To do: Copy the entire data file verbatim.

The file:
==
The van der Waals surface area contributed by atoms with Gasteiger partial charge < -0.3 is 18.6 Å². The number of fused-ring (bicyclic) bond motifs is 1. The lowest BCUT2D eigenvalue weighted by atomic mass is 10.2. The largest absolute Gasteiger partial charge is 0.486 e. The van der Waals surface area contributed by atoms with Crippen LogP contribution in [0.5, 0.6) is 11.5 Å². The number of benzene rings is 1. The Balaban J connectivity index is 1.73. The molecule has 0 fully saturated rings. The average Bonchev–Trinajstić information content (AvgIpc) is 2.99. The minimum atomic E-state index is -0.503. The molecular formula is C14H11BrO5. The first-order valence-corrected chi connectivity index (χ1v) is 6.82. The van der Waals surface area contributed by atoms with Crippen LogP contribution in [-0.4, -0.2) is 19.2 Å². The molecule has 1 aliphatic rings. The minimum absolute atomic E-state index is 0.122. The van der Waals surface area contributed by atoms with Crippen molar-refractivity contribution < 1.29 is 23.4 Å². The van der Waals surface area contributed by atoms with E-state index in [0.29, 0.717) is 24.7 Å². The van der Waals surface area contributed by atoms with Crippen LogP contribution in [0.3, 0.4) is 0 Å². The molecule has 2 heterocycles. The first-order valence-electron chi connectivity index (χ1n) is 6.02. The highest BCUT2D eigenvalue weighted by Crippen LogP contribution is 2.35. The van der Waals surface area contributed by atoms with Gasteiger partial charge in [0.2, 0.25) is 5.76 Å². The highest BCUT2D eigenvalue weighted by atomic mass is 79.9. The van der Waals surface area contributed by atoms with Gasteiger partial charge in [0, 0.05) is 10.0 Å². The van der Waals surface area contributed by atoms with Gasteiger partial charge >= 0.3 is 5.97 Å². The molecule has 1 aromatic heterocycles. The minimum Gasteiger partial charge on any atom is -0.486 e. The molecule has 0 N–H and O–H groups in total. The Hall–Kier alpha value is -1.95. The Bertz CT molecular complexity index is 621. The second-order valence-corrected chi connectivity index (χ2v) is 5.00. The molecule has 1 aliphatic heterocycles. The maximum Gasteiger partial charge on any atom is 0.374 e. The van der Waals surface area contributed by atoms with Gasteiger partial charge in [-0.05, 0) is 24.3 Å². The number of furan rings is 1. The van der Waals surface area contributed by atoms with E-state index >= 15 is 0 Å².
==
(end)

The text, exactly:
The van der Waals surface area contributed by atoms with Gasteiger partial charge < -0.3 is 18.6 Å². The number of fused-ring (bicyclic) bond motifs is 1. The lowest BCUT2D eigenvalue weighted by atomic mass is 10.2. The largest absolute Gasteiger partial charge is 0.486 e. The van der Waals surface area contributed by atoms with Crippen LogP contribution in [0.5, 0.6) is 11.5 Å². The number of benzene rings is 1. The Balaban J connectivity index is 1.73. The molecule has 0 fully saturated rings. The average Bonchev–Trinajstić information content (AvgIpc) is 2.99. The minimum atomic E-state index is -0.503. The molecular formula is C14H11BrO5. The first-order valence-corrected chi connectivity index (χ1v) is 6.82. The van der Waals surface area contributed by atoms with Crippen LogP contribution in [-0.4, -0.2) is 19.2 Å². The molecule has 1 aliphatic rings. The minimum absolute atomic E-state index is 0.122. The van der Waals surface area contributed by atoms with Crippen molar-refractivity contribution < 1.29 is 23.4 Å². The van der Waals surface area contributed by atoms with E-state index in [0.29, 0.717) is 24.7 Å². The van der Waals surface area contributed by atoms with Crippen LogP contribution in [0.3, 0.4) is 0 Å². The molecule has 2 heterocycles. The first-order valence-electron chi connectivity index (χ1n) is 6.02. The highest BCUT2D eigenvalue weighted by Crippen LogP contribution is 2.35. The van der Waals surface area contributed by atoms with Gasteiger partial charge in [0.2, 0.25) is 5.76 Å². The highest BCUT2D eigenvalue weighted by atomic mass is 79.9. The van der Waals surface area contributed by atoms with Gasteiger partial charge in [0, 0.05) is 10.0 Å². The van der Waals surface area contributed by atoms with Gasteiger partial charge >= 0.3 is 5.97 Å². The molecule has 1 aromatic heterocycles. The minimum Gasteiger partial charge on any atom is -0.486 e. The molecule has 0 N–H and O–H groups in total. The Hall–Kier alpha value is -1.95. The Bertz CT molecular complexity index is 621. The second-order valence-corrected chi connectivity index (χ2v) is 5.00. The molecule has 1 aliphatic heterocycles. The maximum Gasteiger partial charge on any atom is 0.374 e. The van der Waals surface area contributed by atoms with Gasteiger partial charge in [-0.05, 0) is 24.3 Å². The number of furan rings is 1. The van der Waals surface area contributed by atoms with E-state index >= 15 is 0 Å².